Chapter 7: Production Advantages Lost, Part 3

All products become toasters in the end

Part 2: http://wp.me/p1PgpH-tC

Part 3: Explain the statement, “No matter how complex and unique products seem at the start, in the long run they are all toasters.”

Though they differ from one to another in functional and design features, one toaster is pretty much like another. But with no barriers to entry here, it is unreasonable to assume that any manufacturer is earning an exceptional return on its toaster assets.

How different is a complicated and expensive piece of network equipment—a router, smart hub, or Lan switch—from a toaster? Initially very different, but ultimately, not so different at all. The success of Cisco in its original business attracted new entrants, most of whom could not put a dent in Cisco’s performance without extensive technical and maintenance support. They were not sophisticated enough to mix and match communication equipment the way families do with household appliances.  Also, the need to develop successive new generations of software and hardware makes fixed costs a permanently large part of total costs, and they are a source of economies of scale. (In contrast, in CD manufacturing, plant, and equipment were a once-and-for-all expense. Economies of scale topped at a two million discs per year plant.) All these factors created competitive advantages for Cisco, and put up barriers to entry in its enterprise-class business.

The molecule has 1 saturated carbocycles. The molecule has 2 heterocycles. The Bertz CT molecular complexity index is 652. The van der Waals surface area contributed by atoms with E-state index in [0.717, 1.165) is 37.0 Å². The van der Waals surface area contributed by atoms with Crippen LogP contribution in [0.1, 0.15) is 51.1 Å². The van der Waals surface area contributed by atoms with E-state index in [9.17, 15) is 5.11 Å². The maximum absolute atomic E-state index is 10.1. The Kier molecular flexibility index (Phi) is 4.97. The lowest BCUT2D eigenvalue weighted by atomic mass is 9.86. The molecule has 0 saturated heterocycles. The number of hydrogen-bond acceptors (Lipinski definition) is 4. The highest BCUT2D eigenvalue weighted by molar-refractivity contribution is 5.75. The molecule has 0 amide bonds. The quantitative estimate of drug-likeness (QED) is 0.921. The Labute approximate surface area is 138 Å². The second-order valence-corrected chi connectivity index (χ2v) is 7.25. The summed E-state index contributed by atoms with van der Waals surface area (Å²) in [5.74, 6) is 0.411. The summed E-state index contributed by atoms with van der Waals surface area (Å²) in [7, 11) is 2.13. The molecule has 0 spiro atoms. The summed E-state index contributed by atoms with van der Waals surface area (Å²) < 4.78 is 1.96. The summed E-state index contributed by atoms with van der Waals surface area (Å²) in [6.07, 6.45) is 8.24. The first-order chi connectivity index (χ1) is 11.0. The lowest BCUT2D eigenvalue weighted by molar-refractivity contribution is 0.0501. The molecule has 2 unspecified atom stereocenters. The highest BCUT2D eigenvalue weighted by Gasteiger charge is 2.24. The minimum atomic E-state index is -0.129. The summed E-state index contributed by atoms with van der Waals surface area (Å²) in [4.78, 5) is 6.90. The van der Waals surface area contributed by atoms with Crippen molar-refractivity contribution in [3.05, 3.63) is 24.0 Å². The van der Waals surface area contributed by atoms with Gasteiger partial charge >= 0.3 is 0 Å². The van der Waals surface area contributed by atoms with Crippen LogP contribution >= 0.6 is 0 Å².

But it seems clear that those advantages diminish over time. Equipment becomes more reliable and easier to use. Support and service costs decline. Compatibility across company product lines increases as equipment functions become standardized. Research and development costs decline as product lines mature. Customers become more confident in their use of equipment and more willing to try new, lower cost suppliers. Some of these changes have already affected Cisco. The trends identified above will ultimately eliminate Cisco’s competitive advantages entirely.

Technological change can be the enemy of the investor.

Our next study will be Chapter 8 in Competition Demystified.

Leave a Reply

Your email address will not be published. Required fields are marked *